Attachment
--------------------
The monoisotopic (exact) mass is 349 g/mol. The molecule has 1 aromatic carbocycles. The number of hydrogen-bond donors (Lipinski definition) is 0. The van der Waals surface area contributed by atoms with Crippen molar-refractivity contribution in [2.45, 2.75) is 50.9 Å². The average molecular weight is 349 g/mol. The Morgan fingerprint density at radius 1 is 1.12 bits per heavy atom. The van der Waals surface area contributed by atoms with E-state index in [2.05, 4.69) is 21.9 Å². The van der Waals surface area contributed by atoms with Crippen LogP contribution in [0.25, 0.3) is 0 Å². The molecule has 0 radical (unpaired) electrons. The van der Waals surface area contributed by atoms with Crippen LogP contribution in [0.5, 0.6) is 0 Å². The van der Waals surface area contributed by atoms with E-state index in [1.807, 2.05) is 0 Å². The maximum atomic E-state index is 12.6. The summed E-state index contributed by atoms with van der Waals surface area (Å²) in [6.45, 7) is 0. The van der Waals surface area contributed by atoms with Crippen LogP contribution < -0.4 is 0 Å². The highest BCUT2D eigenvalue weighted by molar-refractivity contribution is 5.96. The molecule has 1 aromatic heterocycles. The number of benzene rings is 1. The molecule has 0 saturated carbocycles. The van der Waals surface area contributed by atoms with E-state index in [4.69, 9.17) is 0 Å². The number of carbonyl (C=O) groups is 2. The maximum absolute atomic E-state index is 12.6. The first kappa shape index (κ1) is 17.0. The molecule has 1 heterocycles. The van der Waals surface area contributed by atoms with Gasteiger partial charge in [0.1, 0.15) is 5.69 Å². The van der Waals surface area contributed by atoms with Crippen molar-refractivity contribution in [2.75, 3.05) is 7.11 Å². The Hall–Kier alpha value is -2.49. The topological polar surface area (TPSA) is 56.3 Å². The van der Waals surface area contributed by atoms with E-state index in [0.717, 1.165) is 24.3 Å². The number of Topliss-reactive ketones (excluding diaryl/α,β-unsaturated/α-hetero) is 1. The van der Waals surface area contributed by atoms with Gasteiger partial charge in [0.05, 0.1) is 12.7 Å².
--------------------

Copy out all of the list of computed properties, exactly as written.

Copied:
The monoisotopic (exact) mass is 349 g/mol. The molecule has 1 aromatic carbocycles. The number of hydrogen-bond donors (Lipinski definition) is 0. The van der Waals surface area contributed by atoms with Crippen molar-refractivity contribution in [2.45, 2.75) is 50.9 Å². The average molecular weight is 349 g/mol. The Morgan fingerprint density at radius 1 is 1.12 bits per heavy atom. The van der Waals surface area contributed by atoms with E-state index in [2.05, 4.69) is 21.9 Å². The van der Waals surface area contributed by atoms with Crippen LogP contribution in [0.25, 0.3) is 0 Å². The molecule has 0 radical (unpaired) electrons. The van der Waals surface area contributed by atoms with Crippen LogP contribution in [0.5, 0.6) is 0 Å². The van der Waals surface area contributed by atoms with E-state index in [1.807, 2.05) is 0 Å². The maximum atomic E-state index is 12.6. The summed E-state index contributed by atoms with van der Waals surface area (Å²) in [6.45, 7) is 0. The van der Waals surface area contributed by atoms with Crippen LogP contribution < -0.4 is 0 Å². The highest BCUT2D eigenvalue weighted by molar-refractivity contribution is 5.96. The molecule has 1 aromatic heterocycles. The number of benzene rings is 1. The molecule has 0 saturated carbocycles. The van der Waals surface area contributed by atoms with E-state index in [4.69, 9.17) is 0 Å². The number of carbonyl (C=O) groups is 2. The maximum absolute atomic E-state index is 12.6. The first kappa shape index (κ1) is 17.0. The molecule has 1 heterocycles. The van der Waals surface area contributed by atoms with Gasteiger partial charge in [0.1, 0.15) is 5.69 Å². The van der Waals surface area contributed by atoms with Crippen molar-refractivity contribution in [2.75, 3.05) is 7.11 Å². The Hall–Kier alpha value is -2.49. The topological polar surface area (TPSA) is 56.3 Å². The van der Waals surface area contributed by atoms with E-state index in [0.717, 1.165) is 24.3 Å². The number of Topliss-reactive ketones (excluding diaryl/α,β-unsaturated/α-hetero) is 1. The van der Waals surface area contributed by atoms with Gasteiger partial charge in [0.05, 0.1) is 12.7 Å².